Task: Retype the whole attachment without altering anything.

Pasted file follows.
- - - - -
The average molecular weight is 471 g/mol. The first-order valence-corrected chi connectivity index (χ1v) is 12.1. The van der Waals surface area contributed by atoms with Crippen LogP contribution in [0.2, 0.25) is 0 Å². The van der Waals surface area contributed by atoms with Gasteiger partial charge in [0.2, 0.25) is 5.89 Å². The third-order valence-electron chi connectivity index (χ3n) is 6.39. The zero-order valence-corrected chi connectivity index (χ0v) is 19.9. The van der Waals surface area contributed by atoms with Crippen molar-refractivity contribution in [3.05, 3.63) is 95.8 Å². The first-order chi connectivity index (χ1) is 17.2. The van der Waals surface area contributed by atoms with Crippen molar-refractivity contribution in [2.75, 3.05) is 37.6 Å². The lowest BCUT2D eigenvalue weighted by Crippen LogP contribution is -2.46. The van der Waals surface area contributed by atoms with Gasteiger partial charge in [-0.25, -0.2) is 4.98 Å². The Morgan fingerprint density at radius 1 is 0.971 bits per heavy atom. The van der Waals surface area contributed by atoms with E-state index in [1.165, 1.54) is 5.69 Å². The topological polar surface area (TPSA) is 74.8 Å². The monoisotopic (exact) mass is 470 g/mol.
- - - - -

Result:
The average molecular weight is 471 g/mol. The first-order valence-corrected chi connectivity index (χ1v) is 12.1. The van der Waals surface area contributed by atoms with Crippen LogP contribution in [0.2, 0.25) is 0 Å². The van der Waals surface area contributed by atoms with Gasteiger partial charge in [0.2, 0.25) is 5.89 Å². The third-order valence-electron chi connectivity index (χ3n) is 6.39. The zero-order valence-corrected chi connectivity index (χ0v) is 19.9. The van der Waals surface area contributed by atoms with Crippen molar-refractivity contribution in [3.05, 3.63) is 95.8 Å². The first-order chi connectivity index (χ1) is 17.2. The van der Waals surface area contributed by atoms with Crippen molar-refractivity contribution in [2.75, 3.05) is 37.6 Å². The lowest BCUT2D eigenvalue weighted by Crippen LogP contribution is -2.46. The van der Waals surface area contributed by atoms with Gasteiger partial charge in [-0.25, -0.2) is 4.98 Å². The Morgan fingerprint density at radius 1 is 0.971 bits per heavy atom. The van der Waals surface area contributed by atoms with E-state index in [1.165, 1.54) is 5.69 Å². The topological polar surface area (TPSA) is 74.8 Å². The monoisotopic (exact) mass is 470 g/mol.